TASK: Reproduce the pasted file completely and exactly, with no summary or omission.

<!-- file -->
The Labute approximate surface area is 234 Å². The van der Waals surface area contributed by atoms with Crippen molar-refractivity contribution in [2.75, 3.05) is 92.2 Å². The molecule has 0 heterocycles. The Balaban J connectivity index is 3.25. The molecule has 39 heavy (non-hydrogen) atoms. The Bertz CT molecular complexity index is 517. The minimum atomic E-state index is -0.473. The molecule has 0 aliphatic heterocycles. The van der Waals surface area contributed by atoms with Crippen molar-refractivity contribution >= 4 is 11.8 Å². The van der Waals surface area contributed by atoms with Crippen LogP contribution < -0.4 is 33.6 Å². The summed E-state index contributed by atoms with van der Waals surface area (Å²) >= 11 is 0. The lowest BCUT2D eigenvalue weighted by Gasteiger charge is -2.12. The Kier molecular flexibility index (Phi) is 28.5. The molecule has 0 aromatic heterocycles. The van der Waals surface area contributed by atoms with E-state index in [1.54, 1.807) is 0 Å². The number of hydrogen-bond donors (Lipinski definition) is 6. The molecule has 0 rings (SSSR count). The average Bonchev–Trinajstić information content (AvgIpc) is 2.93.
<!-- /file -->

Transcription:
The Labute approximate surface area is 234 Å². The van der Waals surface area contributed by atoms with Crippen molar-refractivity contribution in [2.75, 3.05) is 92.2 Å². The molecule has 0 heterocycles. The Balaban J connectivity index is 3.25. The molecule has 39 heavy (non-hydrogen) atoms. The Bertz CT molecular complexity index is 517. The minimum atomic E-state index is -0.473. The molecule has 0 aliphatic heterocycles. The van der Waals surface area contributed by atoms with Crippen molar-refractivity contribution >= 4 is 11.8 Å². The van der Waals surface area contributed by atoms with Crippen LogP contribution < -0.4 is 33.6 Å². The summed E-state index contributed by atoms with van der Waals surface area (Å²) >= 11 is 0. The lowest BCUT2D eigenvalue weighted by Gasteiger charge is -2.12. The Kier molecular flexibility index (Phi) is 28.5. The molecule has 0 aromatic heterocycles. The van der Waals surface area contributed by atoms with E-state index in [1.54, 1.807) is 0 Å². The number of hydrogen-bond donors (Lipinski definition) is 6. The molecule has 0 rings (SSSR count). The average Bonchev–Trinajstić information content (AvgIpc) is 2.93.